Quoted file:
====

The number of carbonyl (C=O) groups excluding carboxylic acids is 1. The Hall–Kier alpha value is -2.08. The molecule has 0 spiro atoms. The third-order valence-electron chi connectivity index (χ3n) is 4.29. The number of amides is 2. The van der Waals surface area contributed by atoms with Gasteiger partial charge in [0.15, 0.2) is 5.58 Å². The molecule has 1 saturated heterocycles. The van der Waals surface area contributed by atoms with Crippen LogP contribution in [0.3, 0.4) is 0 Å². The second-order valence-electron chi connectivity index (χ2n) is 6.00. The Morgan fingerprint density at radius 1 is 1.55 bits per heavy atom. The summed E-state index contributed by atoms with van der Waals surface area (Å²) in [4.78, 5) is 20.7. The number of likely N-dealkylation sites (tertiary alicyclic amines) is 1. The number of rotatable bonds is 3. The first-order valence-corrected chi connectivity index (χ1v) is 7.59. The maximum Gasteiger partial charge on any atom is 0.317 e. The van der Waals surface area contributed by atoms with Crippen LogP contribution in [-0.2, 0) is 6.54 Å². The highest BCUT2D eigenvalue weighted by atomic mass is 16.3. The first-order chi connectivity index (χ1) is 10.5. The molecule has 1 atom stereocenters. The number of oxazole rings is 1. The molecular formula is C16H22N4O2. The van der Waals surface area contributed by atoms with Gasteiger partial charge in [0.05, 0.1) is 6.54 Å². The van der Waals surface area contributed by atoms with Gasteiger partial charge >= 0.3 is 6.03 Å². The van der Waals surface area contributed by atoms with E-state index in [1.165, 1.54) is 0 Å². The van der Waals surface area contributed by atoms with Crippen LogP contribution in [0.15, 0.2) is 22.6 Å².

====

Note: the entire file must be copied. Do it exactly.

The number of carbonyl (C=O) groups excluding carboxylic acids is 1. The Hall–Kier alpha value is -2.08. The molecule has 0 spiro atoms. The third-order valence-electron chi connectivity index (χ3n) is 4.29. The number of amides is 2. The van der Waals surface area contributed by atoms with Gasteiger partial charge in [0.15, 0.2) is 5.58 Å². The molecule has 1 saturated heterocycles. The van der Waals surface area contributed by atoms with Crippen LogP contribution in [0.3, 0.4) is 0 Å². The second-order valence-electron chi connectivity index (χ2n) is 6.00. The Morgan fingerprint density at radius 1 is 1.55 bits per heavy atom. The summed E-state index contributed by atoms with van der Waals surface area (Å²) in [4.78, 5) is 20.7. The number of likely N-dealkylation sites (tertiary alicyclic amines) is 1. The number of rotatable bonds is 3. The first-order valence-corrected chi connectivity index (χ1v) is 7.59. The maximum Gasteiger partial charge on any atom is 0.317 e. The van der Waals surface area contributed by atoms with Crippen LogP contribution in [-0.2, 0) is 6.54 Å². The highest BCUT2D eigenvalue weighted by atomic mass is 16.3. The first-order chi connectivity index (χ1) is 10.5. The molecule has 1 atom stereocenters. The number of oxazole rings is 1. The molecular formula is C16H22N4O2. The van der Waals surface area contributed by atoms with Gasteiger partial charge in [0.05, 0.1) is 6.54 Å². The van der Waals surface area contributed by atoms with Gasteiger partial charge >= 0.3 is 6.03 Å². The van der Waals surface area contributed by atoms with E-state index in [1.165, 1.54) is 0 Å². The van der Waals surface area contributed by atoms with Crippen LogP contribution in [0.15, 0.2) is 22.6 Å².